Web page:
[Marxism] Norman Levitt, spiked-online and the Sokal affair

Paul Gallagher pgallagher4 at nyc.rr.com
Mon Oct 17 13:45:46 MDT 2005

Louis Proyect wrote:

> . It is painfully obvious that Levitt has morphed into a reactionary 
> slug of the kind that is making life difficult for radicals in the 
> teaching profession. 

I worked under Levitt back in 1999. I'd characterize him as reactionary and
hostile to the academic left. But _Higher Superstition_ from 1994 is no 
I doubt he "morphed."

Here's an essay by Richard Lewontin that appeared in the book version of
the Social Text issue. I suspect Lewontin's analysis of Gross and Levitt 
may apply
to Sokal as well.

A la recherche du temps perdu: A Review Essay

Richard C. Lewontin

Paul Gross and Norman Levitt, Higher Superstition: The Academic
Left and Its Quarrels with Science. Baltimore, Md.: Johns Hopkins University
Press, 1994. 328 pages $25.95.

Gertrude Himmelfarb, On Looking into the Abyss: Untimely Thoughts
on Culture and Society. New York: Alfred A. Knopf, 1994. 192 pages $23.00.

The political movements in Europe and America in the 1960s
that Americans identify primarily with opposition to the Vietnam
War were not, at base, pacifist or anticapitalist or "counter
cultural" or simply a revolt of youth against age-although they
were all those things. Rather, they were held together by a general
challenge to conventional structures of authority. They were an attempt to
create a general crisis of legitimacy. They were a "Call to Resist
Illegitimate Authority" and were made in the image of 1792 and the
revolt of the Paris Commune. The state, the military, the corporate
holders of economic power, those over thirty, males, white-all were
the sources of authority and legitimacy that maintained a social
structure riddled with injustice. Those who were in the forefront
of the struggles of the sixties knew what their revolutionary 
forebears knew, that a real crisis of legitimacy is the precondition 
of revolutionary change. But their attempt failed, and the main 
sources of authority and legitimacy for civil and political life 
remain what they have been for two hundred years, apparently 
unaltered in their stability or sense of permanence.

There is, however, one bit of the body politic whose sores from
the abrasions of the sixties have never quite healed over, rather like
a bloody heel that is perpetually rubbed raw by a new shoe that
doesn't fit
the old foot. It is the academy and its intellectual hangers-on
who, while not themselves professors, depend on academics to buy, assign,
review, and cite their works. No one was more troubled, hurt, and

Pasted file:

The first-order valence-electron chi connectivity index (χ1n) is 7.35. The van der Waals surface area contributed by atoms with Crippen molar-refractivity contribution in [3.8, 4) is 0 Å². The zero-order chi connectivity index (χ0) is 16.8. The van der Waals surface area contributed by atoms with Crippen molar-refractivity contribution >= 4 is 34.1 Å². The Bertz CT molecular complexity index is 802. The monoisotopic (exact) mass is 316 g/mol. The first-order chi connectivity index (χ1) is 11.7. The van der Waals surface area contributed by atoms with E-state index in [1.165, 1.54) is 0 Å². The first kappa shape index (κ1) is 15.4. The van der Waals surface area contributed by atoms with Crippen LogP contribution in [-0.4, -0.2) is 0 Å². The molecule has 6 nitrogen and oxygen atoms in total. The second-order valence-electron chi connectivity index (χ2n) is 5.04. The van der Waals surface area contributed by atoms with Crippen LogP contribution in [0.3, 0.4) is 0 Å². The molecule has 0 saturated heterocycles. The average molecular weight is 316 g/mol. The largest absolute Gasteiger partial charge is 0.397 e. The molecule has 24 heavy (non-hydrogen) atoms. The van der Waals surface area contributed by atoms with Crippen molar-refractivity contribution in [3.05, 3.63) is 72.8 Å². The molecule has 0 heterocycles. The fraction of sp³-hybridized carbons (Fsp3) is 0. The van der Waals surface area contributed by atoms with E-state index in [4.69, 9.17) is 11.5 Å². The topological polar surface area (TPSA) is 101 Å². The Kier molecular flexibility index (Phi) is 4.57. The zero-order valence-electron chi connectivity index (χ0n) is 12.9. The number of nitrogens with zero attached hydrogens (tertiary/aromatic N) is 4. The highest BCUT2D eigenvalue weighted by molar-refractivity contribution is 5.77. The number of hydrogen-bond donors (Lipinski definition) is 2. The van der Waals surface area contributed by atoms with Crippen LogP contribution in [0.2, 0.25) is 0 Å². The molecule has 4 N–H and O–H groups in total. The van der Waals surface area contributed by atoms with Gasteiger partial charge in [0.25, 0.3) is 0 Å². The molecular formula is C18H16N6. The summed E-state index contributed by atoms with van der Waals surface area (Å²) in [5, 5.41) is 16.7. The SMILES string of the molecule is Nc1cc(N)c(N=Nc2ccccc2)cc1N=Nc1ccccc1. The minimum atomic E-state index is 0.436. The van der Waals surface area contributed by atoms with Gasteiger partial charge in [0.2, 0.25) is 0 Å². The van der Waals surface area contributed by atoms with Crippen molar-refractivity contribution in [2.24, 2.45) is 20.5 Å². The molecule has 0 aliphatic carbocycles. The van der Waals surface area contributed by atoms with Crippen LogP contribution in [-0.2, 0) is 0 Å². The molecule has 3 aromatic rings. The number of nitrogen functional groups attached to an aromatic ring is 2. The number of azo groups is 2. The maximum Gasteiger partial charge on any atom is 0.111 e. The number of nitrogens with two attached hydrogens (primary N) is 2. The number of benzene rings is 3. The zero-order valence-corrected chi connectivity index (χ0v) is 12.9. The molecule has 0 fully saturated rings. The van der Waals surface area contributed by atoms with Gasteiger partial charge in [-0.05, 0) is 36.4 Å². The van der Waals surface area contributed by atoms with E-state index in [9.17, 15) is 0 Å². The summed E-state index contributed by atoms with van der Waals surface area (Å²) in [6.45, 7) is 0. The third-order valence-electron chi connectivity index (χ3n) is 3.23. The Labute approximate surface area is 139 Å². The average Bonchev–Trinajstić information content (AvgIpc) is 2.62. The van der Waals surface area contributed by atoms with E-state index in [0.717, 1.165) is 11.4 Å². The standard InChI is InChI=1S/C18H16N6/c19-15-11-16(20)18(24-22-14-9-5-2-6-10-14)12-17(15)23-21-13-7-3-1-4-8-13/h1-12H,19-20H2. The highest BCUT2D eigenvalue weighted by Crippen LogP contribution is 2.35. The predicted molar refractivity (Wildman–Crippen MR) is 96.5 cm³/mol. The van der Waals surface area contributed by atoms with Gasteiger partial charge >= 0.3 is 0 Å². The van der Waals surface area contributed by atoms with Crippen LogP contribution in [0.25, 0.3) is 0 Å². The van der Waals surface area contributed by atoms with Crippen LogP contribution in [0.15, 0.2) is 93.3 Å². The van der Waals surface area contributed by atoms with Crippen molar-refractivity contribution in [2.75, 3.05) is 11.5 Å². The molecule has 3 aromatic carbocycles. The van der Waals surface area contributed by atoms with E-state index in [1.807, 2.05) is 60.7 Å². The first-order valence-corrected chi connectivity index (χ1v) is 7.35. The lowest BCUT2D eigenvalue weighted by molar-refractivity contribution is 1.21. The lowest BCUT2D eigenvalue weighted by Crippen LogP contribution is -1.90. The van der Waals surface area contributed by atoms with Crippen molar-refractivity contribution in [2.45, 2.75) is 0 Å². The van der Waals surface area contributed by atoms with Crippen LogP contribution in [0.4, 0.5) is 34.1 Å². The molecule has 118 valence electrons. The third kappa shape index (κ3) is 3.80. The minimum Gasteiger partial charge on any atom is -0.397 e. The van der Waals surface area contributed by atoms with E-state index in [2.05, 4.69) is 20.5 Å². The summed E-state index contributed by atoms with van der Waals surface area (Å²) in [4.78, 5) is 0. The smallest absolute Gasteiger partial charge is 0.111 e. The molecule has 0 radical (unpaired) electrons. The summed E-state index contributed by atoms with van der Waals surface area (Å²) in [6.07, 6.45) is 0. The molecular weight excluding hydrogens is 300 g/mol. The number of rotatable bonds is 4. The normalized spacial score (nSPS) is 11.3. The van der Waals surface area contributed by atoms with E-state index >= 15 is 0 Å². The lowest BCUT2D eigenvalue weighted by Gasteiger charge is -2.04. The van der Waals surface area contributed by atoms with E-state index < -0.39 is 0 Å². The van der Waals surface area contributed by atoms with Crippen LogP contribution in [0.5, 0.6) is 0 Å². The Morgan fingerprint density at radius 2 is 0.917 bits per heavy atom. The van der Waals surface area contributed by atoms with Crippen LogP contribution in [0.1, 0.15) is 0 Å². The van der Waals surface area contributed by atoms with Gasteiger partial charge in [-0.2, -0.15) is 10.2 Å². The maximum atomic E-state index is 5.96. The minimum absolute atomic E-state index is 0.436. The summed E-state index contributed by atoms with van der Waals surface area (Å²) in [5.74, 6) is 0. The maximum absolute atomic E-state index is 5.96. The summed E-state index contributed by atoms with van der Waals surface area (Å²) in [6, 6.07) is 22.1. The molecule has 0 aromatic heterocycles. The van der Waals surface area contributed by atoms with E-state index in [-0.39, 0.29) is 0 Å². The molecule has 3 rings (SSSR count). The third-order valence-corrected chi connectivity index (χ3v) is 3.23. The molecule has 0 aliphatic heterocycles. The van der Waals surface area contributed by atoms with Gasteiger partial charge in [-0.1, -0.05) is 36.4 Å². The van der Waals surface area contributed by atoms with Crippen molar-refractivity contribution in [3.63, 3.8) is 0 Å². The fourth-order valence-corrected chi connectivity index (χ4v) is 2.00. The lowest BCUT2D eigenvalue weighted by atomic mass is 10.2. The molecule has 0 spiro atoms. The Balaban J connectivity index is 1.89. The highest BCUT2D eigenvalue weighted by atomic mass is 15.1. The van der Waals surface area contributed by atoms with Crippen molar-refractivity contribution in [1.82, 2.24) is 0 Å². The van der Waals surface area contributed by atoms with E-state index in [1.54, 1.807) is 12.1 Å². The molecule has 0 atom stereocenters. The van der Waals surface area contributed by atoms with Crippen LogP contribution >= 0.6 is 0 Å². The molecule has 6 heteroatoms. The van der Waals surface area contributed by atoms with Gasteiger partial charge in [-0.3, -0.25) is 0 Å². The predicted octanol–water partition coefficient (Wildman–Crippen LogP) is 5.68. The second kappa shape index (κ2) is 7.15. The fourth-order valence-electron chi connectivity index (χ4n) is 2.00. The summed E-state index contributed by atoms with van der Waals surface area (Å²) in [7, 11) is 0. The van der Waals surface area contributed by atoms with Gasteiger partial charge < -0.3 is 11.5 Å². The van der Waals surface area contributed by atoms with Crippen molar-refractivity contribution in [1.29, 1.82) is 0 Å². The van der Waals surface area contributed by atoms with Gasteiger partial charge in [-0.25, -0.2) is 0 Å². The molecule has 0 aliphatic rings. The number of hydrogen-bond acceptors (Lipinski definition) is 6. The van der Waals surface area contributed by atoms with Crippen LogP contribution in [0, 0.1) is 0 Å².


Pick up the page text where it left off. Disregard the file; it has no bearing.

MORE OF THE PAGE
indignant than the professional intellectuals when their legitimacy
was challenged. The state and the corporations, after all, have long
been the objects of attack. They are used to the fight, they know
their enemies. and they have the weapons to hand. Their authority
can always be reinforced when necessary by the police, the courts,
and the layoff. Intellectuals, on the other hand, are particularly
vulnerable, because professional intellectual life is the nexus of
all strands of legitimacy, yet it has had no serious experience of
opposition. Despite the centrality of authority in intellectual
life, the academy has not, since the seventeenth century, been
immersed in a constant struggle for the maintenance of the legitimacy
of its methods and products; on the contrary, it seemed for a long
time to be rooted in universal and unchallenged sources of authority.
Then, suddenly, students began to question the authority of the older
and the learned. No longer were genteel and civilized scholars allowed to
propagate their political and social prejudices without rude
challenges from pimply adolescents. The attack on the legitimacy
and authority of the academy during the sixties was met by incredulity,
outrage, and anger. It produced an unhealing wound that continues
to be a source of pain to some intellectuals, who see nothing but an
irrational nihilism in the rejection of traditional structures of
academic authority.

Were it only the institutional authority of professors that was
challenged, the
hurt would be nearly forgotten. For the most part the control of
the scholarly environment has returned to its former masters although
not without alteration: professors are no longer free to make racist
and sexist remarks in class
without challenge, and even quite innocent events may lead to
serious struggles, making many academics long for the days when they could
say anything they damn well pleased. But even more sinister developments
have continued the crisis in the academy, long after the rest of
civil and political society has restabilized. For the last three decades
there has been a growing attack on the very intellectual foundations
on which academic legitimacy is ultimately grounded. What was 
revealed even by the rather unsophisticated attacks of thirty years 
ago has encouraged a thorough-going foundational reexamination in 
every field. It is no longer obvious to all that the methods and 
problematic of natural science produce an "objective" picture 
of the world untainted by ideology and by the social and political
predispositions of scientists, or that the Divina Commedia contains
all that much of universal or lasting value to someone uninterested
in the history of medieval and early Renaissance Italy (or without 
the ability to read fourteenth-century Italian). What makes this
attack even more unsettling is that it comes from within. God grant 
us another Urban VIII!

	The reaction to the foundational attack on the intellectual
presuppositions of the sciences and the humanities, following so
soon on the blows to the personal status of academics, has been
the creation of a literature of indignation, characterized for the 
most part by the analytic coherence of a cry of pain. Among the most 
recent expressions of hurt and anger are Higher Superstition: The 
Academic Left and Its Quarrels with Science by Paul Gross and Norman 
Levitt, and On Looking into the Abyss: Untimely Thoughts on Culture and